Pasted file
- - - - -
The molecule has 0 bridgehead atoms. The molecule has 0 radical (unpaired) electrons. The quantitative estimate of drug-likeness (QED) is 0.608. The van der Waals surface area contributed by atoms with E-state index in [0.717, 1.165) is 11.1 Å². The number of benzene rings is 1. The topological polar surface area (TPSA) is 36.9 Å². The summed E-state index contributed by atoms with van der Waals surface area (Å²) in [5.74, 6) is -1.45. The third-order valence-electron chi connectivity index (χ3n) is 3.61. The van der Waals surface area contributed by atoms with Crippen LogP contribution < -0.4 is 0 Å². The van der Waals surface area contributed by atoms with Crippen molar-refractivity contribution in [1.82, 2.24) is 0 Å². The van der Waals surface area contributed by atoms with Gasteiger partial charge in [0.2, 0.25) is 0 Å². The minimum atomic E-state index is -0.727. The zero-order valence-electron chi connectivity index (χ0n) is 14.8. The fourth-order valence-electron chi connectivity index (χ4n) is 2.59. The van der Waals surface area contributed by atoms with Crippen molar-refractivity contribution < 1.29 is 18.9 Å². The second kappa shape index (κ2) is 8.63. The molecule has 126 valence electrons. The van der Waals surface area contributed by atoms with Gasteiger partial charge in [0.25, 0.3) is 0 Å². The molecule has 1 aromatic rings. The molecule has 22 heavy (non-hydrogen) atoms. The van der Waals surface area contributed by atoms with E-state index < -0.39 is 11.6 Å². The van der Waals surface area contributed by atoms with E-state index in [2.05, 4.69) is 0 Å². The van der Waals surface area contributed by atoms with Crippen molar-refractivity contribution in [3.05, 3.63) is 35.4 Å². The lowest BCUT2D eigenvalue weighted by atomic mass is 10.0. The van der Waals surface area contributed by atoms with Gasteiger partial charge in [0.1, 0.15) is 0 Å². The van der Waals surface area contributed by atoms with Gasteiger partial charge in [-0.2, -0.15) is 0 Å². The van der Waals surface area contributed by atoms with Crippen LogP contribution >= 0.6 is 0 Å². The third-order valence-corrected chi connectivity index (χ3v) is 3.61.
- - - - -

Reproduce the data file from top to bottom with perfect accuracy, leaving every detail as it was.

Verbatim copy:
The molecule has 0 bridgehead atoms. The molecule has 0 radical (unpaired) electrons. The quantitative estimate of drug-likeness (QED) is 0.608. The van der Waals surface area contributed by atoms with E-state index in [0.717, 1.165) is 11.1 Å². The number of benzene rings is 1. The topological polar surface area (TPSA) is 36.9 Å². The summed E-state index contributed by atoms with van der Waals surface area (Å²) in [5.74, 6) is -1.45. The third-order valence-electron chi connectivity index (χ3n) is 3.61. The van der Waals surface area contributed by atoms with Crippen LogP contribution < -0.4 is 0 Å². The van der Waals surface area contributed by atoms with Crippen molar-refractivity contribution in [1.82, 2.24) is 0 Å². The van der Waals surface area contributed by atoms with Gasteiger partial charge in [0.2, 0.25) is 0 Å². The minimum atomic E-state index is -0.727. The zero-order valence-electron chi connectivity index (χ0n) is 14.8. The fourth-order valence-electron chi connectivity index (χ4n) is 2.59. The van der Waals surface area contributed by atoms with Crippen molar-refractivity contribution < 1.29 is 18.9 Å². The second kappa shape index (κ2) is 8.63. The molecule has 126 valence electrons. The van der Waals surface area contributed by atoms with Gasteiger partial charge in [0.25, 0.3) is 0 Å². The molecule has 1 aromatic rings. The molecule has 22 heavy (non-hydrogen) atoms. The van der Waals surface area contributed by atoms with E-state index < -0.39 is 11.6 Å². The van der Waals surface area contributed by atoms with E-state index in [2.05, 4.69) is 0 Å². The van der Waals surface area contributed by atoms with Crippen molar-refractivity contribution in [3.05, 3.63) is 35.4 Å². The lowest BCUT2D eigenvalue weighted by atomic mass is 10.0. The van der Waals surface area contributed by atoms with Gasteiger partial charge in [0.1, 0.15) is 0 Å². The van der Waals surface area contributed by atoms with Gasteiger partial charge in [-0.2, -0.15) is 0 Å². The van der Waals surface area contributed by atoms with Crippen LogP contribution >= 0.6 is 0 Å². The third-order valence-corrected chi connectivity index (χ3v) is 3.61.